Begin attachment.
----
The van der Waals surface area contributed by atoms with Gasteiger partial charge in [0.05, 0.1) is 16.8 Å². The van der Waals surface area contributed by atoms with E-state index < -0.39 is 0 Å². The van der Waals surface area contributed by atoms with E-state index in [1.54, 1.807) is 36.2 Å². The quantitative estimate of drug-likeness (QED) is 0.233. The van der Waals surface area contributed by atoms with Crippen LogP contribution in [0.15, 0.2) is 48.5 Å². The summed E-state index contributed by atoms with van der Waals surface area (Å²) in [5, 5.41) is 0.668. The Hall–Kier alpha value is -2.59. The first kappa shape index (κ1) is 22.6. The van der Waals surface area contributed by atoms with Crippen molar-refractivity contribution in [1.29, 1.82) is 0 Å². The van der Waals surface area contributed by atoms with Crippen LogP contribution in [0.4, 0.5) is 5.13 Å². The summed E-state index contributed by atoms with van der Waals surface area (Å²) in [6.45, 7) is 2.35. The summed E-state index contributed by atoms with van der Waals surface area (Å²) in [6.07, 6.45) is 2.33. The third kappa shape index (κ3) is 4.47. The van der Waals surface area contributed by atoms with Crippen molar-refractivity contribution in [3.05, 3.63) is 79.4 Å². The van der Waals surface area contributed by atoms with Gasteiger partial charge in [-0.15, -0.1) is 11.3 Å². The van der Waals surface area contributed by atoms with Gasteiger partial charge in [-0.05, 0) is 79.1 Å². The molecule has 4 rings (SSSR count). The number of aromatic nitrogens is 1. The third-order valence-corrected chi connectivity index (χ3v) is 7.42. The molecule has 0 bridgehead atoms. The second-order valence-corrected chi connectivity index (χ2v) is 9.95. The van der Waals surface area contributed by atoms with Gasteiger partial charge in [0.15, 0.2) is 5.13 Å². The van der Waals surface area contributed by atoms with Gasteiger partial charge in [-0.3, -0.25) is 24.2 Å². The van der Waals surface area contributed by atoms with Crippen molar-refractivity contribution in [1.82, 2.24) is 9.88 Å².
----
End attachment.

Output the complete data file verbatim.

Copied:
The van der Waals surface area contributed by atoms with Gasteiger partial charge in [0.05, 0.1) is 16.8 Å². The van der Waals surface area contributed by atoms with E-state index < -0.39 is 0 Å². The van der Waals surface area contributed by atoms with E-state index in [1.54, 1.807) is 36.2 Å². The quantitative estimate of drug-likeness (QED) is 0.233. The van der Waals surface area contributed by atoms with Crippen LogP contribution in [0.15, 0.2) is 48.5 Å². The summed E-state index contributed by atoms with van der Waals surface area (Å²) in [5, 5.41) is 0.668. The Hall–Kier alpha value is -2.59. The first kappa shape index (κ1) is 22.6. The van der Waals surface area contributed by atoms with Crippen molar-refractivity contribution in [1.29, 1.82) is 0 Å². The van der Waals surface area contributed by atoms with Crippen LogP contribution in [0.4, 0.5) is 5.13 Å². The summed E-state index contributed by atoms with van der Waals surface area (Å²) in [6.45, 7) is 2.35. The summed E-state index contributed by atoms with van der Waals surface area (Å²) in [6.07, 6.45) is 2.33. The third kappa shape index (κ3) is 4.47. The van der Waals surface area contributed by atoms with Crippen molar-refractivity contribution in [3.05, 3.63) is 79.4 Å². The van der Waals surface area contributed by atoms with Gasteiger partial charge in [-0.15, -0.1) is 11.3 Å². The van der Waals surface area contributed by atoms with Gasteiger partial charge in [-0.05, 0) is 79.1 Å². The molecule has 4 rings (SSSR count). The number of aromatic nitrogens is 1. The third-order valence-corrected chi connectivity index (χ3v) is 7.42. The molecule has 0 bridgehead atoms. The second-order valence-corrected chi connectivity index (χ2v) is 9.95. The van der Waals surface area contributed by atoms with Gasteiger partial charge in [0.15, 0.2) is 5.13 Å². The van der Waals surface area contributed by atoms with Gasteiger partial charge in [-0.3, -0.25) is 24.2 Å². The van der Waals surface area contributed by atoms with Crippen molar-refractivity contribution in [1.82, 2.24) is 9.88 Å².